The Flexible Path tries to satisfy everyone with a long laundry list of destinations, but it is more noteworthy for what it pushes back to the end of the line. The Program of Record (Vision for Space Exploration) has the objectives of manned landings on the Moon and Mars. The Flexible Path does the opposite—an anti-Vision—and tries to do everything except manned landings on the Moon and Mars. Lunar landings are replaced with lunar orbits, and Mars landings are replaced by Mars flybys and possibly Mars orbits. “Look but don’t touch” eliminates the servicing of surface equipment, in-situ resource utilization, and sample return for the Moon and Mars. Manned flights are two-way missions, so removing sample return is particularly short-sighted. The Augustine report includes part of a quotation from President Kennedy: “We choose to go to the moon. We choose to go to the moon in this decade and do the other things, not because they are easy, but because they are hard…” If the Flexible Path had been around during Kennedy’s time, all the Apollo landing missions would have been cancelled.


I’m sorry that Mark Whittington’s stupid “Look but don’t touch” phrase seems to be picked up by more and more people, because it’s so misleading. Not doing the planetary surfaces first is not an “anti-vision.” It is simply a different vision, and much more practical one. I will say that “flexible path” is not my preferred plan — I would in fact go chase the lunar rainbows sooner than later, but it’s the best path of any of the proposed Augustine alternatives, because the methods that NASA has chosen for lunar return are simply unaffordable. And it doesn’t eliminate planetary excursions — it just puts them off until they do become more practical, and we’ve developed more deep-space experience. The commission continues to see human Mars landings as an eventual goal. But if you’re going to do that, it makes a hell of a lot more sense to me to go to Phobos or Deimos first, which requires much less earth-departure propellant, with the potential for getting more propellant from those bodies for expeditions down the gravity well.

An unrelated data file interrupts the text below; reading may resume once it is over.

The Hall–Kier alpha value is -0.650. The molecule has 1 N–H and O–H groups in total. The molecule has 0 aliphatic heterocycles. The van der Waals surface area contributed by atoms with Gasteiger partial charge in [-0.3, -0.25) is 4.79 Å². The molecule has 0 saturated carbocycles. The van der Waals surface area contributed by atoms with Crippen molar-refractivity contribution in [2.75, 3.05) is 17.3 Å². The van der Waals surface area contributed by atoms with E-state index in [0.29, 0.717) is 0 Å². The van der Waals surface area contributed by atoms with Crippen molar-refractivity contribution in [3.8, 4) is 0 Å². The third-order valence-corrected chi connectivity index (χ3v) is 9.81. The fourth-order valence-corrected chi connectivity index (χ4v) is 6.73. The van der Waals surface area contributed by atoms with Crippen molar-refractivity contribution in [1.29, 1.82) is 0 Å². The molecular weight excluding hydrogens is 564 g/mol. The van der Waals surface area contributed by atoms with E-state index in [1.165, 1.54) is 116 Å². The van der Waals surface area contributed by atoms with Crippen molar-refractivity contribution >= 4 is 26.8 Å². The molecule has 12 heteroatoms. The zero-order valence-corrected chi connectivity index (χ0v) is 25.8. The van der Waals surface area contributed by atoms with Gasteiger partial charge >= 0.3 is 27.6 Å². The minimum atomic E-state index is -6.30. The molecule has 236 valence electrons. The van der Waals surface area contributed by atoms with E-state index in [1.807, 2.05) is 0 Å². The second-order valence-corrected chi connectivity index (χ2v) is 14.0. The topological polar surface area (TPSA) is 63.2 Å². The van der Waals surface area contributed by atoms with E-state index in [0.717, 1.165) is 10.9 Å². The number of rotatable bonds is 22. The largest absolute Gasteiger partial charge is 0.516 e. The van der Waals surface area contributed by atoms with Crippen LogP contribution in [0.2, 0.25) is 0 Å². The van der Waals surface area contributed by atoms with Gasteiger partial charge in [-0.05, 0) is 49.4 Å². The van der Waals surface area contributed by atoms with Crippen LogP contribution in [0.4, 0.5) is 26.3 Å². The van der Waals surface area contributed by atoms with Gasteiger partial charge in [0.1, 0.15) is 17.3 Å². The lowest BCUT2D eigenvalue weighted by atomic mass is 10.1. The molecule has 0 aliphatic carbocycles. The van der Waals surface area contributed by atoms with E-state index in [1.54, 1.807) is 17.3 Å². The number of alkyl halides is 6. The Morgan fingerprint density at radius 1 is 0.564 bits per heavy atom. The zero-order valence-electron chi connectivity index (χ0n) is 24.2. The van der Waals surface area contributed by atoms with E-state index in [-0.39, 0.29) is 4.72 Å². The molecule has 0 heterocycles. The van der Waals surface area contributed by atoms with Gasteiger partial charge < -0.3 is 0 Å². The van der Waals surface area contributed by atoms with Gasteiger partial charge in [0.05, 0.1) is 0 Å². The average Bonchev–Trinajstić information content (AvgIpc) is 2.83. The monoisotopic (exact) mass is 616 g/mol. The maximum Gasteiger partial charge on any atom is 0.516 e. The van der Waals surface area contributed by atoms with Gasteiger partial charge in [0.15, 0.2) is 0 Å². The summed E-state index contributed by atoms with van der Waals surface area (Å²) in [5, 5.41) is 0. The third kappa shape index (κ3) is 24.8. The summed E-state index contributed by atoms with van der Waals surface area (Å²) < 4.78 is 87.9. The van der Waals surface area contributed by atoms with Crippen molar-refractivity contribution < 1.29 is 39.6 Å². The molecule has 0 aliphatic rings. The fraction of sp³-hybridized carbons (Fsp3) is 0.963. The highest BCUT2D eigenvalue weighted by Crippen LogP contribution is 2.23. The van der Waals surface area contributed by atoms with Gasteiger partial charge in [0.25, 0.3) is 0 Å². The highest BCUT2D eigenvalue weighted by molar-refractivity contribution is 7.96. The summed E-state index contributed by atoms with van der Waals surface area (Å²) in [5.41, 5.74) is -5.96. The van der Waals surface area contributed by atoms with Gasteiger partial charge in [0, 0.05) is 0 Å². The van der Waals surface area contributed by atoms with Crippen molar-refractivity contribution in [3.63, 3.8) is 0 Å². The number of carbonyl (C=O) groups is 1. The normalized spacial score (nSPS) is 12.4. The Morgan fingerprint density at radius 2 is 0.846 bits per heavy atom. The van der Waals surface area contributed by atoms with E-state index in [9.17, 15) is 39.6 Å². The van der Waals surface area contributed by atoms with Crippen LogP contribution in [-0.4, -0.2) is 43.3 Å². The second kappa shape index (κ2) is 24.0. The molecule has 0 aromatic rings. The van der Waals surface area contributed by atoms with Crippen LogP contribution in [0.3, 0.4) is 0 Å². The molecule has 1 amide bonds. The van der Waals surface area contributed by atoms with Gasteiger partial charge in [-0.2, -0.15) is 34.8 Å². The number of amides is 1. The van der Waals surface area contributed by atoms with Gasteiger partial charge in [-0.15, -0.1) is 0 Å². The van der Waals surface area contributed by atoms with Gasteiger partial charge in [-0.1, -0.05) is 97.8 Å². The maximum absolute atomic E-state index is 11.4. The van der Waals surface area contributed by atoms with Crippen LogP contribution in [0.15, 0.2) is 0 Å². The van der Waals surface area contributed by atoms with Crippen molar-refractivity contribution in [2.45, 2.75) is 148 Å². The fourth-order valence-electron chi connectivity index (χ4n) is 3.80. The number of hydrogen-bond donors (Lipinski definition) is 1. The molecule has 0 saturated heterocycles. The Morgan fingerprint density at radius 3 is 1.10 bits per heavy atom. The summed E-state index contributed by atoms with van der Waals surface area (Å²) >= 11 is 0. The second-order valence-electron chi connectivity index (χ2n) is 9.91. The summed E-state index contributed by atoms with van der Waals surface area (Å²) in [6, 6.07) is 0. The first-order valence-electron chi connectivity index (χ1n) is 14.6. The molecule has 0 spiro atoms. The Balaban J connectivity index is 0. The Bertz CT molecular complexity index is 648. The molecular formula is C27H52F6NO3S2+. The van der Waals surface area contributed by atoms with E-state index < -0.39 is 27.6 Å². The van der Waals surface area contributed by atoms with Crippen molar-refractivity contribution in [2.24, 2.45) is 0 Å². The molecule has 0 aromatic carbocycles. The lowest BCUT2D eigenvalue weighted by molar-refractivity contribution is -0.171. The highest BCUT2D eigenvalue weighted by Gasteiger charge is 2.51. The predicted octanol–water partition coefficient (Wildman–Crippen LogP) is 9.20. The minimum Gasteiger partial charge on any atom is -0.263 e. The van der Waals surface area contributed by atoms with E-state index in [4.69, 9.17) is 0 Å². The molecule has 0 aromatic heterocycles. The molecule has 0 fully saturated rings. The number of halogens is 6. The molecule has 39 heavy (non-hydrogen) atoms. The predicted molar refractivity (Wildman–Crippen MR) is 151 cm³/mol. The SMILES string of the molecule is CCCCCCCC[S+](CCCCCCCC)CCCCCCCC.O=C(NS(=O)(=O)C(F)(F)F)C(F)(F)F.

And suppose that instead of the lunar goal, Apollo had in fact been about beating the Russians to an asteroid, or Phobos, in an unsustainable manner (as the lunar missions were performed)? How would we be any worse off today? In neither case would it have been about opening up space.

The Flexible Path attempts to replace the Ares 5, capable of lifting 160+ metric tons to low Earth orbit, with a less capable launch vehicle, going as low as the 75 metric tons of the EELV-derived vehicle. The notion that the Flexible Path brings us closer to Mars is dispelled by this push for a less capable launch vehicle. Being physically closer to Mars, in terms of distance, does nothing if it runs away from the energy and mass requirements of a Mars landing. The variety of missions possible using the Ares launch vehicles is actually wider and more diverse than what the Flexible Path allows. The Ares launch vehicles are certainly more than capable of launching missions to Lagrange points, near-Earth objects, and any other destination on the list. Reduced capabilities make the Flexible Path decidedly inflexible.Sigh…